A GOOD HEART
The opening is intricate in the extreme, but Nigel's trademark slow drumming at last appearing is like seeing your favourite character in a film come into shot. Proper order for a 'big number', Nigel's moment has arrived. And so has Mr. Burnett's. Finally 'getting' what a big Elton song constitutes and requires he brings his own style to the meal table and it becomes a feast. His brass section of choice starts off understated but grows in stature as progress is made. In spite of the ever gathering weight, Davey's acoustic solo carries all that might four square on his back. But we're not done yet. The final chorus has the French horn prominent; remember the similar moment on DLTS? It's here again and hasn't lost any impact or power of delivery in the intervening years.
See earlier review
Tubthumping handclaps batter the door down, there frantic pace once the door is open never lets up. Like the previous song the vocals are picked and placed like diamonds on an expensive ring. The guitar solo is raucous, brimming with frenzy and multiple layers of personality. The piano is ending is a style akin to Cold going into Pain...
...except this song is unlike the destination of that earlier example from Made In England. If the title hasn't given the hint then you know Ray is all over this one like a rash. 'Rasher' Ray takes the lead on a style that has that West Coast feel, high up in the canyon perhaps. Heavy organ from Kim, really closely recorded here, you can feel and hear the keys depressing and rising up with that slightly clicky sound they make. Bluesy solo from Davey is the perfect foil for the 'strum around the camp fire' undercurrent.
Pluck, you might say. Synth appears with a broad backdrop in a plucking sound, gentle percussion holds it all together. That is until the country infused solo when it beefs itself up. A restful way to end the 'regular' album, but that won't last forever if you're a de-luxer.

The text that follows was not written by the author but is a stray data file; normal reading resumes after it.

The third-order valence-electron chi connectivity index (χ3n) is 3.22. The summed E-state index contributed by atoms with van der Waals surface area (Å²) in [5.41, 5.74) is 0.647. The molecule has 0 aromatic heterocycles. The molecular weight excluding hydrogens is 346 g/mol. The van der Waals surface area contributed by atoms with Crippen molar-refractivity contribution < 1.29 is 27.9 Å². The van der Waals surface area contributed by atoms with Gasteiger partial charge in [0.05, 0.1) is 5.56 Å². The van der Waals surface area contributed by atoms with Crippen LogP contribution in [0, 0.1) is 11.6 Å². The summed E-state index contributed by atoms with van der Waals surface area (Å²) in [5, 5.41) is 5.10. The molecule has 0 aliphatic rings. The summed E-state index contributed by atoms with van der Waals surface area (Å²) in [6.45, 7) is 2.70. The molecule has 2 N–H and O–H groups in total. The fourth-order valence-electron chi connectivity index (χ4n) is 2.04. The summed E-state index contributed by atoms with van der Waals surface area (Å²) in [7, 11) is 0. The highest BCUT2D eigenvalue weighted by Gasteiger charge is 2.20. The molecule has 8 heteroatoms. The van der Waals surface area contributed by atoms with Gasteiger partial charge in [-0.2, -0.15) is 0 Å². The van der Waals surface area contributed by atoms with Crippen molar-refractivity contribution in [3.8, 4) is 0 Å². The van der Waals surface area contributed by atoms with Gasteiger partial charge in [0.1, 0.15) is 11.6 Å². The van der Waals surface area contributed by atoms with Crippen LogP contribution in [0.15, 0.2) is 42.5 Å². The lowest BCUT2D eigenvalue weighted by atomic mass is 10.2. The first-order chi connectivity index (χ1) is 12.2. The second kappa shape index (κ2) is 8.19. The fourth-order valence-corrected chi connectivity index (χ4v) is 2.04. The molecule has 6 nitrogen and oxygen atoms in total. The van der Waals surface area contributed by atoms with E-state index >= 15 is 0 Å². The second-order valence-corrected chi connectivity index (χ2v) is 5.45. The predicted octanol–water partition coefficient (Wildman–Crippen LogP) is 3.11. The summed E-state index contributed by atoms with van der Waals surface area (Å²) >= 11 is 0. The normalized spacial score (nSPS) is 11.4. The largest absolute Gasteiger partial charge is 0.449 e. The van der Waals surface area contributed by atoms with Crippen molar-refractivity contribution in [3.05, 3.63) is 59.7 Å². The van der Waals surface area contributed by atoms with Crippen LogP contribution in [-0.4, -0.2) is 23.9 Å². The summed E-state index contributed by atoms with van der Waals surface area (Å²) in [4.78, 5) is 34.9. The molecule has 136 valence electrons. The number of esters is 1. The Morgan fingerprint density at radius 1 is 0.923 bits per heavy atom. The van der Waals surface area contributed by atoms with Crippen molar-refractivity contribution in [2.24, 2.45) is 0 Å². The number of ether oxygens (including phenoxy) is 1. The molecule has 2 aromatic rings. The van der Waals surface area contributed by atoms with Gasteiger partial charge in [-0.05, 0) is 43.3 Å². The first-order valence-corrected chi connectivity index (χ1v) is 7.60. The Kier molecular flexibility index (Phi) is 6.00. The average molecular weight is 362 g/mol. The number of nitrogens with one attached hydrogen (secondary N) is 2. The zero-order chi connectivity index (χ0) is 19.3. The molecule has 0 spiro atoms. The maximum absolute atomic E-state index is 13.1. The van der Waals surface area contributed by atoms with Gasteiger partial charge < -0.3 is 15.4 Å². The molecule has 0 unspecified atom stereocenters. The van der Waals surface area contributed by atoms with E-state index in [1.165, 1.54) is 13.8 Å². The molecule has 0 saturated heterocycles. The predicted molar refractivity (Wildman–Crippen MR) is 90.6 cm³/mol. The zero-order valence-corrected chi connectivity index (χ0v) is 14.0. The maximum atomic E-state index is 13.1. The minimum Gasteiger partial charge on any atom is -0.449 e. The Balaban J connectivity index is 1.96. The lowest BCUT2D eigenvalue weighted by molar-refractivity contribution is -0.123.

FREE AND EASY
More Beatles hints here, the intro goes into a Lane that is styled and paved with Pennies. Harmonies dominate here too at times, the entire song in fact is one of the most Beatles influenced tracks Elton has ever done I think. Some really interesting piano lines appear.
ENGLAND AND AMERICA
Imagine Elton in the 80's that wasn't the real Elton in the 80's. Big hair (ooops) with an OTT sound. This is what we get here. Though popping his head in every so often is an organ lick that sounds remarkably like it fell off an Elvis Costello song, circa 1979. More than just an Attraction, the whole song is stadium rock brought into your room of choice at home. One of the heaviest sounds ever on an Elton album, driven by a relentless line from Matt, the backbeat is merciless in what it dishes out. Interspaced backing vocals stick their heads into the very few spaces that appear from start to finish. Slick changes abound but the appearance of tubular bells near the end is merely a cue to engage in more head shaking. Careful that big hair doesn't come loose folks...
That's the album, let's look at the main protagonists who appear on it.
Matt's bass sound is one of the main constant's throughout; if it were isolated it would tell two stories. One would be of power and might, the heavy side of his hand really drives the rockers into a rarely ventured power zone. On the other hand, so to speak, he throws in licks and melodious lines in the spaces that Elton leaves. Not for show but to give the ear something extra to nibble on during the main courses.
I'm going to link John and Ray here as one, not out of convenience but for a deliberate reason. Anybody who knows there Elton onions will be well able to separate what each of them does on stage at the MDP for instance purely by ear. Same happens here on WCN. Part of the listening experience is picking out who does what and where.
Kim on keyboards shadowing Elton on paper doesn't sound easy but rather being in the shadow he creates his own light and shade. Being brought up in a home that appreciated the Hammond organ sound I am more than happy to hear in it liberally spread throughout the whole album. Boxes ticked, loads of them on that count.
Anybody seen the new Star Wars film? Or the X Files return? Of course you have...if not, why not. If so you'll know why they work. No spoilers here but the main reason is the original stars are back, theme music and opening titles remain present, correct and untouched. And the writing is strong. It's as if the gap of years doesn't exist. Same goes for Davey's return. It's not as if he's been away but over the last 10 years you can be damn sure he's had a myriad of idea swimming about just dying to be put down on tape. And now they're cutting loose. There's so many unique sidebars he's added to the album it would be impossible even to timestamp them. What he does do is what he was given free reign to do. Plenty of guitars and plenty more again. The balance between acoustic and electric is wonderfully divergent, as per usual on an Elton album he finds the right voice at the right time.